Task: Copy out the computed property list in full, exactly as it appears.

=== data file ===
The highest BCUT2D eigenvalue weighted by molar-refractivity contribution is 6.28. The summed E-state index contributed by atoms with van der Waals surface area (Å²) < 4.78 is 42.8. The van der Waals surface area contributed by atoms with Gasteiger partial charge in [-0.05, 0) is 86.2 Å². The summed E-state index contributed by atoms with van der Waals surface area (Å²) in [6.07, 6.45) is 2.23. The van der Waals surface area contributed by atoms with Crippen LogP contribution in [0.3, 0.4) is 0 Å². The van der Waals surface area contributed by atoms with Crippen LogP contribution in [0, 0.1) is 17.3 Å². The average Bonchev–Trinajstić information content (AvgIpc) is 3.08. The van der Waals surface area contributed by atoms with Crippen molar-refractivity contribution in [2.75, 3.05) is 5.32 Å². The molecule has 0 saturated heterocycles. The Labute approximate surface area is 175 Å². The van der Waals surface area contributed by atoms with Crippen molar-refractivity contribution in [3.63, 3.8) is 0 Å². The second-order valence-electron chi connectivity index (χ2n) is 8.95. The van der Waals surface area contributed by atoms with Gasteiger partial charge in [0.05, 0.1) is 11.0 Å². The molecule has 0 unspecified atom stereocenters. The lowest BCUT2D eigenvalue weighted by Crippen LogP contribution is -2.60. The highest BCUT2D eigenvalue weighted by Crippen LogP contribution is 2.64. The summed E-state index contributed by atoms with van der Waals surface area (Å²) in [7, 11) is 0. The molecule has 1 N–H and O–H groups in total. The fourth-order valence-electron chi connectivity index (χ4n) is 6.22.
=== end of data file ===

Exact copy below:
The highest BCUT2D eigenvalue weighted by molar-refractivity contribution is 6.28. The summed E-state index contributed by atoms with van der Waals surface area (Å²) < 4.78 is 42.8. The van der Waals surface area contributed by atoms with Gasteiger partial charge in [-0.05, 0) is 86.2 Å². The summed E-state index contributed by atoms with van der Waals surface area (Å²) in [6.07, 6.45) is 2.23. The van der Waals surface area contributed by atoms with Crippen LogP contribution in [0.3, 0.4) is 0 Å². The van der Waals surface area contributed by atoms with Crippen LogP contribution in [0, 0.1) is 17.3 Å². The average Bonchev–Trinajstić information content (AvgIpc) is 3.08. The van der Waals surface area contributed by atoms with Crippen molar-refractivity contribution in [2.75, 3.05) is 5.32 Å². The molecule has 0 saturated heterocycles. The Labute approximate surface area is 175 Å². The van der Waals surface area contributed by atoms with Crippen molar-refractivity contribution in [3.63, 3.8) is 0 Å². The second-order valence-electron chi connectivity index (χ2n) is 8.95. The van der Waals surface area contributed by atoms with Gasteiger partial charge in [0.05, 0.1) is 11.0 Å². The molecule has 0 unspecified atom stereocenters. The lowest BCUT2D eigenvalue weighted by Crippen LogP contribution is -2.60. The highest BCUT2D eigenvalue weighted by Crippen LogP contribution is 2.64. The summed E-state index contributed by atoms with van der Waals surface area (Å²) in [7, 11) is 0. The molecule has 1 N–H and O–H groups in total. The fourth-order valence-electron chi connectivity index (χ4n) is 6.22.